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  • Kim Senklip Harvey

Acts of Violence


I work in both Indigenous and Canadian theatre - the latter deliberately less and less - and both have their challenges.

For Indigenous theatre one of the biggest challenges I face is systemic patriarchy, I believe it is rooted in colonialism and us working with western models and methodologies. I also think that we're challenged by understanding who and how we tell stories. A lot of us have been systematically displaced from our territories and with that some lost their entire connection to land- it's complicated.

For Canadian theatre, the biggest challenge I engage with is the level of violence I experience. Straight up harm, conscious and subconscious acts of violence against who I am. I pay money to sit in a theatre to have violence oppressed upon me, I enter institutions that have no clue how to receive me and my body in their space and I endure harmful practices.

"Violence is defined by the World Health Organization as "the intentional use of physical force or power, threatened or actual, against oneself, another person, or against a group or community, which either results in or has a high likelihood of resulting in injury, death, psychological harm, maldevelopment, or deprivation," although the group acknowledges that the inclusion of "the use of power" in its definition expands on the conventional understanding of the word. This definition involves intentionality with the committing of the act itself, irrespective of the outcome it produces. However, generally, anything that is excited in an injurious or damaging way may be described as violent even if not meant to be violence (by a person and against a person)."

Violence comes in many forms physical, emotional, cultural, systemic, historical and spiritual and I'm sure so many more forms for many other people. In Canadian theatre I experience the emotional, cultural and spiritual violence the most.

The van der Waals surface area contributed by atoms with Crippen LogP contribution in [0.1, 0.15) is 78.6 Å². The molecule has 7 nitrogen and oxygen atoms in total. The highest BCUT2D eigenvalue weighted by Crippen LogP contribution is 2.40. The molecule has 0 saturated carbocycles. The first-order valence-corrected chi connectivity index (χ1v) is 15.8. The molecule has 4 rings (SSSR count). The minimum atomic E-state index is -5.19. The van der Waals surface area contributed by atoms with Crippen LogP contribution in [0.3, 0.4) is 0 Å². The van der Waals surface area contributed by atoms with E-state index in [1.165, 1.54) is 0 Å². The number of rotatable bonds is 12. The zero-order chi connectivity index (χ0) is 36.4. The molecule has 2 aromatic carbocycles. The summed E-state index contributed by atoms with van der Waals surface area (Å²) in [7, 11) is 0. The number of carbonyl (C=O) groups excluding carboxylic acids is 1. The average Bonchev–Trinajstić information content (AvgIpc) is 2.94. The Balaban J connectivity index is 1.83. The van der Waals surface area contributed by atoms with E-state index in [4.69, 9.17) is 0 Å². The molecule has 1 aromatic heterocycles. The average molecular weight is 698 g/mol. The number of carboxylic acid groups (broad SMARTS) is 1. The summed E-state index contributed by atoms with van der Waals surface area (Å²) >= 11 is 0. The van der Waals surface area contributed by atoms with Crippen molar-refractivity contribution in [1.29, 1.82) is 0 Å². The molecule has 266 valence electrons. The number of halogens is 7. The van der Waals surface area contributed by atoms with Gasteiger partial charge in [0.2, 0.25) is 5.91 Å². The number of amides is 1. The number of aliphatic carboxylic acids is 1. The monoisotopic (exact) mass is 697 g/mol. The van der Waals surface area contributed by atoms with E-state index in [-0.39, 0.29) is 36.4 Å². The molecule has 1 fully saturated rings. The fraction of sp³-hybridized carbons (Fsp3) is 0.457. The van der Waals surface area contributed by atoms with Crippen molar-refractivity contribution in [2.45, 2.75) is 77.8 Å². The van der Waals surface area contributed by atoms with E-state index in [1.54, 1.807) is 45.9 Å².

Is it a lack of consciousness? Is it privilege? Ignorance? Honestly, please contact me and ask the question why are we engaging with violent acts in Canadian Theatre with me.

From racist season announcements; to oppressive procedures like casting, rehearsals and opening nights; to sitting in a theatre and enduring harm against me and my people. Where's the conscious mind in understanding that our decision making has violent impacts beyond the proscenium. Where is the rigour?

And this truly angers me - if you are a publicly funded organization - you have an ethical obligation to ensure that your work is not harming the public. - we are using their money. It is beyond irresponsible, egotistical and flat out unacceptable to be harming them with no accountability and systems in place to ensure we're holding our community members safely. It makes me sick honestly, because I imagine the young people we are hurting and we are hurting them - we are all complicit in it.

If you hold power in Canadian theatre - take an inventory regarding your procedures and practices by using an impact model with the public to assess where your decision making is harming the public with violent acts. Demand your board fund you for this endeavour, demand this of yourself, find it in the budget, create the space for it (friendly offer - it is not going to come in the form of emails and surveys) it's engaging with people with inclusive practices to tell you the truth.

There is no more excusing ourselves - there are very smart people out there who could take one look at your decision making and quite quickly illuminate the violence and harmful practices.

To continue to be ignorant and unconscious of impact is deplorable artistic leadership. It's ignorant, oppressive, violent and shameful injustice.

The time is not now - it was before you probably took power but here is the thing, "justice too long delayed is justice denied." MLK


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